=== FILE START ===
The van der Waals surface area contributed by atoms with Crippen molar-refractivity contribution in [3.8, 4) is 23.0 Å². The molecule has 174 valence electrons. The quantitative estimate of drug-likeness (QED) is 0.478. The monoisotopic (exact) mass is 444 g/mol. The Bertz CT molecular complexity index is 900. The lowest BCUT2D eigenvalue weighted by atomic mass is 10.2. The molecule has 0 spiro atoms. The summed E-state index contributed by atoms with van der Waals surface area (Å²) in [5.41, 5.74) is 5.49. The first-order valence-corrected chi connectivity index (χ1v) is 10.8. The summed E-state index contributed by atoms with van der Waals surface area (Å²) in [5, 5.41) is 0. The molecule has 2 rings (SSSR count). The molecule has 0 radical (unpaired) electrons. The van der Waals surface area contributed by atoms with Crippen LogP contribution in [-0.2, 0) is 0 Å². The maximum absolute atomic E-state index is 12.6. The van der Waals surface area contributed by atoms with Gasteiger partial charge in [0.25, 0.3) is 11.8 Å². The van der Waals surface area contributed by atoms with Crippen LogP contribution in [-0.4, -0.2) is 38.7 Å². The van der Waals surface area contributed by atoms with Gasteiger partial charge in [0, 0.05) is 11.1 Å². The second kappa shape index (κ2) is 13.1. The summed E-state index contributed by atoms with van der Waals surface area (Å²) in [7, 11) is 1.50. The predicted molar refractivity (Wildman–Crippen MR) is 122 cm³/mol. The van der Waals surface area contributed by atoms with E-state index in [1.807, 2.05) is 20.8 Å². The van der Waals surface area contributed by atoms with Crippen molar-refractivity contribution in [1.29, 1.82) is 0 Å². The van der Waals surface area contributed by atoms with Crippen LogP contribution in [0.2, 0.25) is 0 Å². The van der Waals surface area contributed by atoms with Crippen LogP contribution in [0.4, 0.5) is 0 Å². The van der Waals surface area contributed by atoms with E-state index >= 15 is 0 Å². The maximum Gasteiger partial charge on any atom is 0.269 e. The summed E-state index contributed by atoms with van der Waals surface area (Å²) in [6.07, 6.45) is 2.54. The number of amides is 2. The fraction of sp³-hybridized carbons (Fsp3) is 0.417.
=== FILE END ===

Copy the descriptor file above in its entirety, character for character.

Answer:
The van der Waals surface area contributed by atoms with Crippen molar-refractivity contribution in [3.8, 4) is 23.0 Å². The molecule has 174 valence electrons. The quantitative estimate of drug-likeness (QED) is 0.478. The monoisotopic (exact) mass is 444 g/mol. The Bertz CT molecular complexity index is 900. The lowest BCUT2D eigenvalue weighted by atomic mass is 10.2. The molecule has 0 spiro atoms. The summed E-state index contributed by atoms with van der Waals surface area (Å²) in [5.41, 5.74) is 5.49. The first-order valence-corrected chi connectivity index (χ1v) is 10.8. The summed E-state index contributed by atoms with van der Waals surface area (Å²) in [5, 5.41) is 0. The molecule has 2 rings (SSSR count). The molecule has 0 radical (unpaired) electrons. The van der Waals surface area contributed by atoms with Crippen LogP contribution in [-0.2, 0) is 0 Å². The maximum absolute atomic E-state index is 12.6. The van der Waals surface area contributed by atoms with Gasteiger partial charge in [0.25, 0.3) is 11.8 Å². The van der Waals surface area contributed by atoms with Crippen LogP contribution in [-0.4, -0.2) is 38.7 Å². The van der Waals surface area contributed by atoms with Gasteiger partial charge in [0, 0.05) is 11.1 Å². The second kappa shape index (κ2) is 13.1. The summed E-state index contributed by atoms with van der Waals surface area (Å²) in [7, 11) is 1.50. The predicted molar refractivity (Wildman–Crippen MR) is 122 cm³/mol. The van der Waals surface area contributed by atoms with E-state index in [1.807, 2.05) is 20.8 Å². The van der Waals surface area contributed by atoms with Crippen molar-refractivity contribution in [1.29, 1.82) is 0 Å². The van der Waals surface area contributed by atoms with Crippen LogP contribution in [0.2, 0.25) is 0 Å². The van der Waals surface area contributed by atoms with Crippen LogP contribution in [0.4, 0.5) is 0 Å². The van der Waals surface area contributed by atoms with E-state index >= 15 is 0 Å². The maximum Gasteiger partial charge on any atom is 0.269 e. The summed E-state index contributed by atoms with van der Waals surface area (Å²) in [6.07, 6.45) is 2.54. The number of amides is 2. The fraction of sp³-hybridized carbons (Fsp3) is 0.417.